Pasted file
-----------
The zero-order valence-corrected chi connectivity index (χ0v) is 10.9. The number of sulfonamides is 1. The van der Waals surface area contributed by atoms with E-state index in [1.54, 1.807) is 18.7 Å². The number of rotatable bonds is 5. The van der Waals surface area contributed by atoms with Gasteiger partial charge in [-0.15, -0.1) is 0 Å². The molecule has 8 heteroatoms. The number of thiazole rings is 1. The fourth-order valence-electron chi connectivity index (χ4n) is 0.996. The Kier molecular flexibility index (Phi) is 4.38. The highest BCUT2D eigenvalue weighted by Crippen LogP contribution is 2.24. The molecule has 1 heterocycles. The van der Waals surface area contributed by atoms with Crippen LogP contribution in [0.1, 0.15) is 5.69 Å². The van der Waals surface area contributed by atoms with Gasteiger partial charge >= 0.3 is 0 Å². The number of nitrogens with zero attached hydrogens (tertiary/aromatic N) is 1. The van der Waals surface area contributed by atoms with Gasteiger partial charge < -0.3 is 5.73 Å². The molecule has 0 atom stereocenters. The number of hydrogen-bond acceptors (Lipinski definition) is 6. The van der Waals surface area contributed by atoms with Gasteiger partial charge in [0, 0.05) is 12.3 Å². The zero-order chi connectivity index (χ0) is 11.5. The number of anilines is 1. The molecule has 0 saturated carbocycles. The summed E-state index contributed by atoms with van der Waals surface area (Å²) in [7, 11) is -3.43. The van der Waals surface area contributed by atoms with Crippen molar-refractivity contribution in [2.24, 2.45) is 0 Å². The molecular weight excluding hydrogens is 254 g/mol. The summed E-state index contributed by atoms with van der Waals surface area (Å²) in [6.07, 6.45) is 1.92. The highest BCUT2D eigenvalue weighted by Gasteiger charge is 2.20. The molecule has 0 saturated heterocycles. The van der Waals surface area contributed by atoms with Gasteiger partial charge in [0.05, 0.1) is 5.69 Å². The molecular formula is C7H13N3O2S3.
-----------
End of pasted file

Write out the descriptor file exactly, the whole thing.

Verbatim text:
The zero-order valence-corrected chi connectivity index (χ0v) is 10.9. The number of sulfonamides is 1. The van der Waals surface area contributed by atoms with E-state index in [1.54, 1.807) is 18.7 Å². The number of rotatable bonds is 5. The van der Waals surface area contributed by atoms with Gasteiger partial charge in [-0.15, -0.1) is 0 Å². The molecule has 8 heteroatoms. The number of thiazole rings is 1. The fourth-order valence-electron chi connectivity index (χ4n) is 0.996. The Kier molecular flexibility index (Phi) is 4.38. The highest BCUT2D eigenvalue weighted by Crippen LogP contribution is 2.24. The molecule has 1 heterocycles. The van der Waals surface area contributed by atoms with Crippen LogP contribution in [0.1, 0.15) is 5.69 Å². The van der Waals surface area contributed by atoms with Gasteiger partial charge >= 0.3 is 0 Å². The number of nitrogens with zero attached hydrogens (tertiary/aromatic N) is 1. The van der Waals surface area contributed by atoms with Gasteiger partial charge < -0.3 is 5.73 Å². The molecule has 0 atom stereocenters. The number of hydrogen-bond acceptors (Lipinski definition) is 6. The van der Waals surface area contributed by atoms with Gasteiger partial charge in [0, 0.05) is 12.3 Å². The zero-order chi connectivity index (χ0) is 11.5. The number of anilines is 1. The molecule has 0 saturated carbocycles. The summed E-state index contributed by atoms with van der Waals surface area (Å²) in [7, 11) is -3.43. The van der Waals surface area contributed by atoms with Crippen molar-refractivity contribution in [2.24, 2.45) is 0 Å². The molecular weight excluding hydrogens is 254 g/mol. The summed E-state index contributed by atoms with van der Waals surface area (Å²) in [6.07, 6.45) is 1.92. The highest BCUT2D eigenvalue weighted by Gasteiger charge is 2.20. The molecule has 0 saturated heterocycles. The van der Waals surface area contributed by atoms with Gasteiger partial charge in [0.05, 0.1) is 5.69 Å². The molecular formula is C7H13N3O2S3.